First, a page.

This work considers the nature of therapeutic relationships between nursing staff and patients on acute mental health inpatient wards. Section A is a literature review, exploring the psychological theories behind the care delivered by nurses through the medium of therapeutic relationships in inpatient settings and providing a meta-synthesis of studies investigating the nature of therapeutic relationships between nursing staff and patients from the perspectives of nurses. Section B presents a phenomenological study in which nursing staff completed in-depth interviews providing descriptions of their therapeutic relationships with patients. The results suggest a great variance in the nursing staff ability to get to know and understand patients and their needs from a psychological perspective. The knowledge gained about patients through the medium of relationships did not seem to be shared by the staff team and did not seem to be integrated into a coherent treatment plan.
'Mad, bad and dangerous to know' : exploring the everyday spaces of older, mental health service usersSmith, Lesley-Ann January 2012 (has links)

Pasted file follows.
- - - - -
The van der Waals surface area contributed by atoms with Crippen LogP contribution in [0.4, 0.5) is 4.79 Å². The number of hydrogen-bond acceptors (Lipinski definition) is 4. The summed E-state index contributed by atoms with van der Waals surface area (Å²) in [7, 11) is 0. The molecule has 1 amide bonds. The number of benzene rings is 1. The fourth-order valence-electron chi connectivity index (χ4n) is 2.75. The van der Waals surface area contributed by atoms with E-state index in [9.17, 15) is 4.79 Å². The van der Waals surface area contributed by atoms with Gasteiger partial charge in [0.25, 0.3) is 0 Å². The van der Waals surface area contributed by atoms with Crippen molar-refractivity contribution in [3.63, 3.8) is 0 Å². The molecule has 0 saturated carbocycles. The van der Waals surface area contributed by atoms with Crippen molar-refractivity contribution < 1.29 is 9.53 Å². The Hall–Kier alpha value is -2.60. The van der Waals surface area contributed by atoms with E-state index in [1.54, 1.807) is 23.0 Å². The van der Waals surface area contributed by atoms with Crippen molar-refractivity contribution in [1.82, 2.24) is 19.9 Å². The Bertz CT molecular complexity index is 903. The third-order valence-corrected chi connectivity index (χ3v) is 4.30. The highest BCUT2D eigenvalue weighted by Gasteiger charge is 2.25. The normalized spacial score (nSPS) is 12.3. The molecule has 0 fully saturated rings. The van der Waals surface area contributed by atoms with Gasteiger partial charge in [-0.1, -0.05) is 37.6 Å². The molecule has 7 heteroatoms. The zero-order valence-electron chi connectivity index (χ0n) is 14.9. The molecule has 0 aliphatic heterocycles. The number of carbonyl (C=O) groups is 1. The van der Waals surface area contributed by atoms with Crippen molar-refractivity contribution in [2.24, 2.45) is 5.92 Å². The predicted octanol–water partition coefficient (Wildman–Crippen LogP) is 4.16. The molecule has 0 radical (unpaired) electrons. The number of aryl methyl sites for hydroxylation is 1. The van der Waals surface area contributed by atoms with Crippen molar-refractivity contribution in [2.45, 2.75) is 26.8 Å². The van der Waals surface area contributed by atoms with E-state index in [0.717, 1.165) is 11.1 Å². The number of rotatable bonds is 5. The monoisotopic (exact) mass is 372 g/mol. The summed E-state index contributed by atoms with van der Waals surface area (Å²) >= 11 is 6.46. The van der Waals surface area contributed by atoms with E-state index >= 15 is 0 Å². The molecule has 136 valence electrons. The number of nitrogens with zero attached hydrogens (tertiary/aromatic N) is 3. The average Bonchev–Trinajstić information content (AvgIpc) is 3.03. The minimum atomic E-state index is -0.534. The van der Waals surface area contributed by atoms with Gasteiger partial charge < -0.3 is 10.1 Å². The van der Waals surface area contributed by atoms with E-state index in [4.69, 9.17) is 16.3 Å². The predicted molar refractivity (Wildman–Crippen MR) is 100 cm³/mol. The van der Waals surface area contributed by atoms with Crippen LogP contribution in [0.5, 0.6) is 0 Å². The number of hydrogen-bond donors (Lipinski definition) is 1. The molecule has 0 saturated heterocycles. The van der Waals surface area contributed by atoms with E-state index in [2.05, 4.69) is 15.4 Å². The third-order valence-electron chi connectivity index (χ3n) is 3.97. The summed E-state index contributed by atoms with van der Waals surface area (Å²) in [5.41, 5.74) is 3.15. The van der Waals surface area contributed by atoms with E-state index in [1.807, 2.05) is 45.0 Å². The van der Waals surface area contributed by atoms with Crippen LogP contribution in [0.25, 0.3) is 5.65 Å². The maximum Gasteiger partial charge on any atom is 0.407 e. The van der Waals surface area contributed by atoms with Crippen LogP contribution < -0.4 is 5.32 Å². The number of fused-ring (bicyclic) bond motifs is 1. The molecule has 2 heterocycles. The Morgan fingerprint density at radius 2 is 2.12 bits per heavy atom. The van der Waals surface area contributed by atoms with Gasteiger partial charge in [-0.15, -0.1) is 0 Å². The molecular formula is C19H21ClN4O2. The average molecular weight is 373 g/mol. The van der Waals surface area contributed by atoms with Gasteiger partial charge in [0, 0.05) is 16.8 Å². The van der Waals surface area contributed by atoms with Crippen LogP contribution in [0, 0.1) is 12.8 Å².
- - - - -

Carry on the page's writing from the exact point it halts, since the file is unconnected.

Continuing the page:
The area of mental health distress is one that crosses many disciplines including; psychiatry, critical psychiatry, psychology, critical psychology, history, politics, economics, philosophy, sociology, culture and human geographies (Thrift, 2006). Consequently, there are a complex set of issues to consider when discussing the experiences of being a mental health service user. Notwithstanding this diversity, such representations of mental health have a tendency to position service users as a fairly homogenous and static group of bodies – in other words, they are the stable ‘other’ (Conradson, 2005; Parr, 2000). As a way of exploring the complexity, this thesis sets out to explore the multiplex constituents and heterogeneous ways in which daily service user life is played out within everyday mental health spatial contexts. These spaces incorporate the psychiatric institution, the mental health day centre and the home. Using interviews, ethnography, poetry and visual ethnographies, service users’ experiences are analysed by exploring the relational aspects of the discursive and the non-discursive, such as receiving a diagnostic label and subsequent treatments and the ways in which these practices permeate the embodied and spatial experiences of every day service user life. This corpus of research data suggests that rather than the experiences of mental health distress operating as a stratified set of factors awaiting analysis, there were divergent accounts incorporating positivity, negativity and ambivalence in the ways which service users made meanings of their daily lives (Brown & Tucker, 2010). Consequently, this thesis is framed around the ontological realms of creativity, potentiality and of becoming within and through space (Deleuze & Guattari, 2004; Massumi, 2002). Finally, some implications of the current political changes and how these may impact upon daily service user life are discussed to highlight that mental health service users’ are always on the move.